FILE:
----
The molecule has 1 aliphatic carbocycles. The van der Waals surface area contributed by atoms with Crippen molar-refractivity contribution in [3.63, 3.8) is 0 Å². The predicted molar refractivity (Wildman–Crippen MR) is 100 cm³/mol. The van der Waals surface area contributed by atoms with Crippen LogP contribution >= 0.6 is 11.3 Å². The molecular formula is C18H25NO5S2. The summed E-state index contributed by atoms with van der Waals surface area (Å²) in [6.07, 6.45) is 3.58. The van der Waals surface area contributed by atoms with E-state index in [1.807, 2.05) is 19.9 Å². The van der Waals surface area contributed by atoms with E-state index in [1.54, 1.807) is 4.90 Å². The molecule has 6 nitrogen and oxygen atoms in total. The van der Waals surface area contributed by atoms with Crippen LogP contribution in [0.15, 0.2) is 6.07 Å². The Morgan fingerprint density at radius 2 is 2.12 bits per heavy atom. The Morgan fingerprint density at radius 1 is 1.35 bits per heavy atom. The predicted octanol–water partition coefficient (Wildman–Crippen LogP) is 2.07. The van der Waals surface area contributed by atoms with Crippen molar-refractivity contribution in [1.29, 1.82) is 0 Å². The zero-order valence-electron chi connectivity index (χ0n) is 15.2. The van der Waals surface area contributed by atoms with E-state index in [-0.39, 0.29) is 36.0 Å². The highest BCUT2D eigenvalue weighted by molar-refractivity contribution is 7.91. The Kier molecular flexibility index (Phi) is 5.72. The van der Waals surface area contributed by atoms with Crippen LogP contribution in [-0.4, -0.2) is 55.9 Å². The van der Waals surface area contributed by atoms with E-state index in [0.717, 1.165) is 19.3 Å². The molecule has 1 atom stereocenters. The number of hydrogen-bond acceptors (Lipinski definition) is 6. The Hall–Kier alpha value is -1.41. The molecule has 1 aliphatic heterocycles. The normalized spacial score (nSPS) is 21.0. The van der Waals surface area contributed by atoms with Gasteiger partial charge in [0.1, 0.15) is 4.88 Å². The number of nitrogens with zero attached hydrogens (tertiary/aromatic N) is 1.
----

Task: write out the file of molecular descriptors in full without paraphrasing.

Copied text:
The molecule has 1 aliphatic carbocycles. The van der Waals surface area contributed by atoms with Crippen molar-refractivity contribution in [3.63, 3.8) is 0 Å². The predicted molar refractivity (Wildman–Crippen MR) is 100 cm³/mol. The van der Waals surface area contributed by atoms with Crippen LogP contribution >= 0.6 is 11.3 Å². The molecular formula is C18H25NO5S2. The summed E-state index contributed by atoms with van der Waals surface area (Å²) in [6.07, 6.45) is 3.58. The van der Waals surface area contributed by atoms with E-state index in [1.807, 2.05) is 19.9 Å². The van der Waals surface area contributed by atoms with E-state index in [1.54, 1.807) is 4.90 Å². The molecule has 6 nitrogen and oxygen atoms in total. The van der Waals surface area contributed by atoms with Crippen LogP contribution in [0.15, 0.2) is 6.07 Å². The Morgan fingerprint density at radius 2 is 2.12 bits per heavy atom. The Morgan fingerprint density at radius 1 is 1.35 bits per heavy atom. The predicted octanol–water partition coefficient (Wildman–Crippen LogP) is 2.07. The van der Waals surface area contributed by atoms with Crippen molar-refractivity contribution in [1.29, 1.82) is 0 Å². The zero-order valence-electron chi connectivity index (χ0n) is 15.2. The van der Waals surface area contributed by atoms with E-state index in [-0.39, 0.29) is 36.0 Å². The highest BCUT2D eigenvalue weighted by molar-refractivity contribution is 7.91. The Kier molecular flexibility index (Phi) is 5.72. The van der Waals surface area contributed by atoms with Crippen LogP contribution in [-0.4, -0.2) is 55.9 Å². The van der Waals surface area contributed by atoms with E-state index in [0.717, 1.165) is 19.3 Å². The molecule has 1 atom stereocenters. The number of hydrogen-bond acceptors (Lipinski definition) is 6. The Hall–Kier alpha value is -1.41. The molecule has 1 aliphatic heterocycles. The normalized spacial score (nSPS) is 21.0. The van der Waals surface area contributed by atoms with Gasteiger partial charge in [0.1, 0.15) is 4.88 Å². The number of nitrogens with zero attached hydrogens (tertiary/aromatic N) is 1.